The Economic Loss Rule in Florida

In Indemnity Ins. Co. of North America v. American Aviation, Inc., 29 Fla. L. Weekly S815 (Fla. Dec. 23, 2004), the Supreme Court reviewed in a scholarly opinion the economic loss rule in the State of Florida and strictly limited it to specific classifications.

The opinion arose from a case in which an airplane made a “gear up” landing after the defendant, during maintenance done on the aircraft, allegedly put a bearing in the gear in backwards. The Federal District Court dismissed the tort claim with prejudice on the basis of the economic loss rule and the Eleventh Circuit sent a series of certified questions to the Florida Supreme Court to determine the applicability of that rule in Florida.

The opinion explains the basis for the economic loss rule, which prohibits a tort claim in certain cases where only economic losses are suffered.

The economic loss rule has been applied to prevent negligent actions where economic damages are suffered in cases in two circumstances. The first is in cases in which the parties are in contractual privity with each other under the theory that parties who have entered into a contract are limited to the terms of the contract and cannot circumvent that contract by seeking to claim losses beyond the contractual provisions. At Page 816, the Court holds:

Underlying this rule is the assumption that the parties

to a contract have allocated the economic risks of

nonperformance through the bargaining process.

A party to a contract who attempts to circumvent

the contractual agreement by making a claim for

economic loss in tort is, in effect, seeking to obtain

a better bargain than originally made. Thus, when the

parties are in privity, contract principles are generally

more appropriate for determining remedies for

consequential damages that the parties have, or

could have, addressed through their contractual

agreement.

The second basis for baring a claim for economic loss only arises in circumstances in which a machine injures itself as the result of a manufacturing defect. In this opinion, the Court reviews the evolution of products liability law in Florida from one where lack of privity precluded even a personal injury action based upon a product defect to the adoption of strict liability in tort. The Court then reviews the evolution of economic loss in Florida arising out of a product defect, which ultimately upheld the supremacy of warranty law over tort law as the applicable remedy. The Court reviews the U.S. Supreme Court case of East River Steamship Corp. v. Transamerica Delaval, Inc., 476 U.S. 858 (1986), the California Supreme Court case of Seely v. White Motor Co., 403 P.2d 145 (Cal. 1965) and the Florida Supreme Court case of Florida Power & Light Co. v. Westinghouse Electric Corp., 510 So. 2d 899 (Fla. 1987). In the latter case, the Supreme Court of Florida adopted the economic loss rule in products liability cases rejecting both negligence and strict liability in favor of warranty law. At Page 818 in the case under review, the Court holds:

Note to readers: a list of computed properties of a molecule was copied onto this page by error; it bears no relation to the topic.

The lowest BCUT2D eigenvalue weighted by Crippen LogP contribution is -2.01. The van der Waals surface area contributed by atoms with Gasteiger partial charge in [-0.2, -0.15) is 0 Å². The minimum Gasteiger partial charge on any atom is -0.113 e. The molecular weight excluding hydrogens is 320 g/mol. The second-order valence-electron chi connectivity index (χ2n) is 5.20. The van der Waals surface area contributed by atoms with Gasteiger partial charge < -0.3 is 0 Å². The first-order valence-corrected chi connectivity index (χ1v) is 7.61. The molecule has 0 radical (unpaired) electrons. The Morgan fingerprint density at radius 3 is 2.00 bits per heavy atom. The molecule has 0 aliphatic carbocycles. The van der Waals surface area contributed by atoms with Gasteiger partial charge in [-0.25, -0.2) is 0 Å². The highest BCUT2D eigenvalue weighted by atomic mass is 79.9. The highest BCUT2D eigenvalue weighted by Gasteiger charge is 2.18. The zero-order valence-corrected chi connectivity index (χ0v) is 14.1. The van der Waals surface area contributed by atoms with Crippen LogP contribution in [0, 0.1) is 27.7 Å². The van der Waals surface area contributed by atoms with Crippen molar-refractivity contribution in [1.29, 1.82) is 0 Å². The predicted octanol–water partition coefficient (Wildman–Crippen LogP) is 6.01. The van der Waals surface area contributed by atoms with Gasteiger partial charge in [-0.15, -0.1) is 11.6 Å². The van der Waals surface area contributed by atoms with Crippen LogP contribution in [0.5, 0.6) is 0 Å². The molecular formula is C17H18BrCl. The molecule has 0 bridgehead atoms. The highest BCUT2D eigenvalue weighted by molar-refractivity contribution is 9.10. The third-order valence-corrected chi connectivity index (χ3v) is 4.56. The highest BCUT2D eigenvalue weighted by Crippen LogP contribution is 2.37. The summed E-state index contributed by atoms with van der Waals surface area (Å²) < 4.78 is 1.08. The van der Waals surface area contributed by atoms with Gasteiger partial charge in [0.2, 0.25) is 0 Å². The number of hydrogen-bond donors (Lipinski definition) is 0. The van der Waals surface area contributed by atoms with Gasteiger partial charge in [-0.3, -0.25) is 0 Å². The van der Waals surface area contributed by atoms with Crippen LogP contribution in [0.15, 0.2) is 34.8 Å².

The economic loss rule adopted in Florida Power

represents this Court’s pronouncement that,

notwithstanding the theory of strict liability

adopted in West, strict liability has not replaced

warranty law as the remedy for frustrated

economic expectations in the sale of goods.

In exchange for eliminating the privity

requirements of warranty law and expanding the

tort liability for manufacturers of defective products

which cause personal injury, we expressly limited

tort liability with respect to defective products to

injury caused to persons or damage caused to

property other than the defective product itself.

In this regard, we also note that the products

liability economic loss rule articulated in Seely

and East River, and adopted by this Court in

Florida Power, applies even in the absence of

privity of contract.

In the case under consideration, the Court refuses to expand the law beyond that described above. The Court reiterates that in cases where the parties are in privity and have negotiated remedies for nonperformance of a contract, the economic loss rule prohibits an action in tort. The Court, however, specifically limits the products liability economic loss rule to cases in which the product injures itself rather than other property. In the latter case, tort law can apply. The Court also reaffirms cases, whether or not involving privity of contract, where causes of action exist outside of contract such as in professional negligence, fraudulent and negligent misrepresentations or other free standing statutory causes of action. The Court holds that in the case under consideration since there was neither privity nor a manufacturing defect, which results in injury to the product, an action for tort would lie.

Thus it appears that while the economic loss rule is alive and well in Florida, it is strictly limited to specific circumstances.

Originally published in March 2005